The UK’s reformed CFC Rules – of which the GFE is part – have been in force since 2013 and were described by the UK Chancellor at the time as necessary to create a "competitive" tax regime. The UK’s existing CFC Rules significantly reformed the earlier rules in force following the Court of Justice of the European Union (“CJEU”) decision in Cadbury Schweppes which found that the UK’s prior CFC rules infringed the EU freedom of establishment.
Within those rules, the GFE provides an exemption in certain circumstances for tax that would have otherwise been payable on revenues from qualifying intercompany loans made by foreign subsidiaries of UK multinationals to other group companies. The GFE provided both a partial exemption (75%) or fully exemption (100%) from the CFC tax that would have otherwise been payable on the revenues from qualifying loans to other group companies.
The EU’s state aid rules prohibit Member States from granting aid through State resources to favour certain undertakings or the production of certain goods. To assess whether a measure confers a selective advantage on an undertaking, it is first necessary to identify the "normal" regime applicable.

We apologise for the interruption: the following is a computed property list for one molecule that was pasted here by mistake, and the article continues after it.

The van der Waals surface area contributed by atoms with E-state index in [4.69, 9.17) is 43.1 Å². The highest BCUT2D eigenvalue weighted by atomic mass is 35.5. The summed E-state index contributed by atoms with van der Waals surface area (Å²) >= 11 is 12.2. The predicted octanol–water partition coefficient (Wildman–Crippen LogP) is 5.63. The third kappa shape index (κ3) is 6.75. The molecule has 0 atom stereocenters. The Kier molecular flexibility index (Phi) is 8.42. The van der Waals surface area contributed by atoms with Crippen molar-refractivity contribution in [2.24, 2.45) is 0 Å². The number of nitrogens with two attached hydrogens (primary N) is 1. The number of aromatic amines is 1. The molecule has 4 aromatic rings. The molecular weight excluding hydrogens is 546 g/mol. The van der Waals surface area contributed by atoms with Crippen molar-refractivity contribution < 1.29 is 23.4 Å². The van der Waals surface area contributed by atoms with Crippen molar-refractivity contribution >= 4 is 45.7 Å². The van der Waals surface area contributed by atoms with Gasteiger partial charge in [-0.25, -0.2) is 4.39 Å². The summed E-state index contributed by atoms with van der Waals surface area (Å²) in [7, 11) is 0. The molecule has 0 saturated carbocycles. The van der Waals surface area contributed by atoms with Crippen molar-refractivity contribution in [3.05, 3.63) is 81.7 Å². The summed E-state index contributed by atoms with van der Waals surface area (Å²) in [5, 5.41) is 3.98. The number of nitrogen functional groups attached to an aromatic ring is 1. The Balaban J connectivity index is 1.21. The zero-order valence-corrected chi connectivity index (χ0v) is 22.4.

In this case, the Commission reached a complex conclusion finding that the GFE constituted illegal aid in some circumstances but was also a proportionate application of anti-tax avoidance rules in other circumstances. In brief:
- Where the GFE concerned tax otherwise payable on qualifying intercompany loans provided by a foreign subsidiary 'financed with UK connected capital and … [with] no UK activities involved in generating the finance profits' (the “UK connected capital test”), the Commission found that the GFE was an administratively efficient means of ensuring the proper functioning and effectiveness of the CFC Rules.